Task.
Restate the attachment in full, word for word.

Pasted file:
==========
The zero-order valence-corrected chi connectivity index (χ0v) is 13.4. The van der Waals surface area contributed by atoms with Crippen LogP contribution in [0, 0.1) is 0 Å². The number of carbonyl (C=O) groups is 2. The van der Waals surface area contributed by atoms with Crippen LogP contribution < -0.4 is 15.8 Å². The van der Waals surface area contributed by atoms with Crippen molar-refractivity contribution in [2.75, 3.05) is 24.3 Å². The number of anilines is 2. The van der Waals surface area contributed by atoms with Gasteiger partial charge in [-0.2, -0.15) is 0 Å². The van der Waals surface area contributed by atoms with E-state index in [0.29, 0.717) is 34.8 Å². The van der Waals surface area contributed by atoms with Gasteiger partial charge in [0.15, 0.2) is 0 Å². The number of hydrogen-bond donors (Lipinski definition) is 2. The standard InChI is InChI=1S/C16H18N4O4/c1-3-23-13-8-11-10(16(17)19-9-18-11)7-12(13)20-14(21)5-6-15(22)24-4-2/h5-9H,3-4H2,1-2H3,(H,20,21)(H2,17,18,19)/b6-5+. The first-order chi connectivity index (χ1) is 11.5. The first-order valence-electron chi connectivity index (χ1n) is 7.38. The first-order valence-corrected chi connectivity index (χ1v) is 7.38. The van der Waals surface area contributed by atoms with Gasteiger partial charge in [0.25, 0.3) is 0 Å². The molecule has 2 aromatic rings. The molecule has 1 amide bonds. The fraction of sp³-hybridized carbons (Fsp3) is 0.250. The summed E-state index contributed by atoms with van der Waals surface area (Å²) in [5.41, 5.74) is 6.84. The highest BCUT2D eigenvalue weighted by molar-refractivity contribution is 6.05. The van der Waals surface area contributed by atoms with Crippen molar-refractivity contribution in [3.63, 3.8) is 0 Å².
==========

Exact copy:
The zero-order valence-corrected chi connectivity index (χ0v) is 13.4. The van der Waals surface area contributed by atoms with Crippen LogP contribution in [0, 0.1) is 0 Å². The number of carbonyl (C=O) groups is 2. The van der Waals surface area contributed by atoms with Crippen LogP contribution < -0.4 is 15.8 Å². The van der Waals surface area contributed by atoms with Crippen molar-refractivity contribution in [2.75, 3.05) is 24.3 Å². The number of anilines is 2. The van der Waals surface area contributed by atoms with Gasteiger partial charge in [-0.2, -0.15) is 0 Å². The van der Waals surface area contributed by atoms with E-state index in [0.29, 0.717) is 34.8 Å². The van der Waals surface area contributed by atoms with Gasteiger partial charge in [0.15, 0.2) is 0 Å². The number of hydrogen-bond donors (Lipinski definition) is 2. The standard InChI is InChI=1S/C16H18N4O4/c1-3-23-13-8-11-10(16(17)19-9-18-11)7-12(13)20-14(21)5-6-15(22)24-4-2/h5-9H,3-4H2,1-2H3,(H,20,21)(H2,17,18,19)/b6-5+. The first-order chi connectivity index (χ1) is 11.5. The first-order valence-electron chi connectivity index (χ1n) is 7.38. The first-order valence-corrected chi connectivity index (χ1v) is 7.38. The van der Waals surface area contributed by atoms with Gasteiger partial charge in [0.25, 0.3) is 0 Å². The molecule has 2 aromatic rings. The molecule has 1 amide bonds. The fraction of sp³-hybridized carbons (Fsp3) is 0.250. The summed E-state index contributed by atoms with van der Waals surface area (Å²) in [5.41, 5.74) is 6.84. The highest BCUT2D eigenvalue weighted by molar-refractivity contribution is 6.05. The van der Waals surface area contributed by atoms with Crippen molar-refractivity contribution in [3.63, 3.8) is 0 Å².